Growth & Care
|USDA Plant Hardiness Zone||5a|
|Recommended Pruning Method||Late Winter Pruning|
Size & Shape
|Flower Period||In Early Spring|
|Edible Use||Raw, Cooking, Baking, Canning|
|Edible Harvest Period||In Early Fall|
Anjou Pear is a large tree that is typically grown for its edible qualities. It produces green oblong pears (which are botanically known as 'pomes') with a red blush and white flesh which are usually ready for picking in early fall. The pears have a sweet taste and a crisp texture.
The pears are most often used in the following ways:
Fresh Eating, Cooking, Baking, Canning
Features & Attributes
Anjou Pear is bathed in stunning clusters of white flowers with purple anthers along the branches in early spring. It has forest green deciduous foliage. The glossy pointy leaves turn an outstanding deep purple in the fall. The fruits are showy green pears with a red blush, which are carried in abundance in early fall. The fruit can be messy if allowed to drop on the lawn or walkways, and may require occasional clean-up.
This is a dense deciduous tree with a more or less rounded form. Its average texture blends into the landscape, but can be balanced by one or two finer or coarser trees or shrubs for an effective composition. This is a high maintenance plant that will require regular care and upkeep, and is best pruned in late winter once the threat of extreme cold has passed. Gardeners should be aware of the following characteristic(s) that may warrant special consideration,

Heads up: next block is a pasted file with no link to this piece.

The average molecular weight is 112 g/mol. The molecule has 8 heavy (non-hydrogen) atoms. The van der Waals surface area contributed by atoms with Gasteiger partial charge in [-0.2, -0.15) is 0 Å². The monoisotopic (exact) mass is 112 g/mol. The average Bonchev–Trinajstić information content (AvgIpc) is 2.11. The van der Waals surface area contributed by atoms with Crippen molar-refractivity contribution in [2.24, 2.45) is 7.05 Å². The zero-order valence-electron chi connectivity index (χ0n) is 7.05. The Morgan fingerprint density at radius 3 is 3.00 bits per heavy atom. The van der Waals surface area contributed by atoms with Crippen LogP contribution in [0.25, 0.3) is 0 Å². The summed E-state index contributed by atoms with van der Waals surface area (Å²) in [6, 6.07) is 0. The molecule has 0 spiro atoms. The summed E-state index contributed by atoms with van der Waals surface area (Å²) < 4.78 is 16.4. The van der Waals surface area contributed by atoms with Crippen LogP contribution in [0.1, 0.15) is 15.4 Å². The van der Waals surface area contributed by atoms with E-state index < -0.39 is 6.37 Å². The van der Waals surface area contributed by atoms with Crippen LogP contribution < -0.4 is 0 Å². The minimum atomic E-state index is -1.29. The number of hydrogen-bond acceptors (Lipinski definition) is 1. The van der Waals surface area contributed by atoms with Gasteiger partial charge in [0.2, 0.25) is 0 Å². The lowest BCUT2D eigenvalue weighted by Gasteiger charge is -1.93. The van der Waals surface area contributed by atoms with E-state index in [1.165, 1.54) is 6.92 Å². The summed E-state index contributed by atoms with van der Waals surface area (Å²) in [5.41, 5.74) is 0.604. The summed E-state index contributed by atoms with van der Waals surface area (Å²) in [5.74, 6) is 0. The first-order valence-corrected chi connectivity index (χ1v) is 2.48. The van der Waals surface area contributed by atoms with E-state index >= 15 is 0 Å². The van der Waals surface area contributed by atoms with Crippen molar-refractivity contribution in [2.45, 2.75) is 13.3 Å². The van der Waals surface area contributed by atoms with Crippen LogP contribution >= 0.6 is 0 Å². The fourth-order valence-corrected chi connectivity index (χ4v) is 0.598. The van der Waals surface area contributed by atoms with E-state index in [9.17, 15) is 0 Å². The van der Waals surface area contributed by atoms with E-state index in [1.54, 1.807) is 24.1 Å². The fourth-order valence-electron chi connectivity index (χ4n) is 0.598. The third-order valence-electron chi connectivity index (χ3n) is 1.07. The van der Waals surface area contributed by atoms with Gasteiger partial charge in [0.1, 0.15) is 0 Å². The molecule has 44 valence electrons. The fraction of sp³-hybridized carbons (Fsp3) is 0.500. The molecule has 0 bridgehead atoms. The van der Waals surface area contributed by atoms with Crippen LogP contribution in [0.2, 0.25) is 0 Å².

Aside from its primary use as an edible, Anjou Pear is sutiable for the following landscape applications,
Accent, Shade, Orchard/Edible Landscaping
Planting & Growing
Anjou Pear (dwarf) will grow to be about 10 feet tall at maturity, with a spread of 7 feet. It has a low canopy with a typical clearance of 5 feet from the ground, and should not be planted underneath power lines. It grows at a fast rate, and under ideal conditions can be expected to live for 50 years or more. This variety requires a different selection of the same species growing nearby in order to set fruit.
This tree is typically grown in a designated area of the yard because of its mature size and spread. It should only be grown in full sunlight. It does best in average to evenly moist conditions, but will not tolerate standing water. It is not particular as to soil type or pH. It is highly tolerant of urban pollution and will even thrive in inner city environments. This is a selected variety of a species not originally from North America.
Negatives: Messy, Disease